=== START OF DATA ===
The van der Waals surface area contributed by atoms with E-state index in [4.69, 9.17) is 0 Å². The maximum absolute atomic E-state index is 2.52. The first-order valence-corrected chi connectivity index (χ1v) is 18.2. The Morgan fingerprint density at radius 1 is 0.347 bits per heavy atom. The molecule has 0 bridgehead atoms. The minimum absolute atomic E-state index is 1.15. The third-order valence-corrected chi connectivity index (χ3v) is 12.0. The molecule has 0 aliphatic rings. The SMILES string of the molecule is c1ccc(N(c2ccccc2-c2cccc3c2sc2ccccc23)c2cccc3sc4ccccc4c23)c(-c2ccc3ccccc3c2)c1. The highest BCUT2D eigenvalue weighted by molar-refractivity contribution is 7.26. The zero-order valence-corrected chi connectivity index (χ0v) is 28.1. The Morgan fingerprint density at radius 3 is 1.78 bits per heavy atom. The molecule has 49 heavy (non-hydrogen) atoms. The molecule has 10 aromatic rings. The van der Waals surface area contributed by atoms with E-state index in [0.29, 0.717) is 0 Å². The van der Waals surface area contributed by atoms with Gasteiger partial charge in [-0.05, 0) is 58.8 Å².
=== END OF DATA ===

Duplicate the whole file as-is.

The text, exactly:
The van der Waals surface area contributed by atoms with E-state index in [4.69, 9.17) is 0 Å². The maximum absolute atomic E-state index is 2.52. The first-order valence-corrected chi connectivity index (χ1v) is 18.2. The Morgan fingerprint density at radius 1 is 0.347 bits per heavy atom. The molecule has 0 bridgehead atoms. The minimum absolute atomic E-state index is 1.15. The third-order valence-corrected chi connectivity index (χ3v) is 12.0. The molecule has 0 aliphatic rings. The SMILES string of the molecule is c1ccc(N(c2ccccc2-c2cccc3c2sc2ccccc23)c2cccc3sc4ccccc4c23)c(-c2ccc3ccccc3c2)c1. The highest BCUT2D eigenvalue weighted by molar-refractivity contribution is 7.26. The zero-order valence-corrected chi connectivity index (χ0v) is 28.1. The Morgan fingerprint density at radius 3 is 1.78 bits per heavy atom. The molecule has 49 heavy (non-hydrogen) atoms. The molecule has 10 aromatic rings. The van der Waals surface area contributed by atoms with E-state index in [0.29, 0.717) is 0 Å². The van der Waals surface area contributed by atoms with Gasteiger partial charge in [-0.05, 0) is 58.8 Å².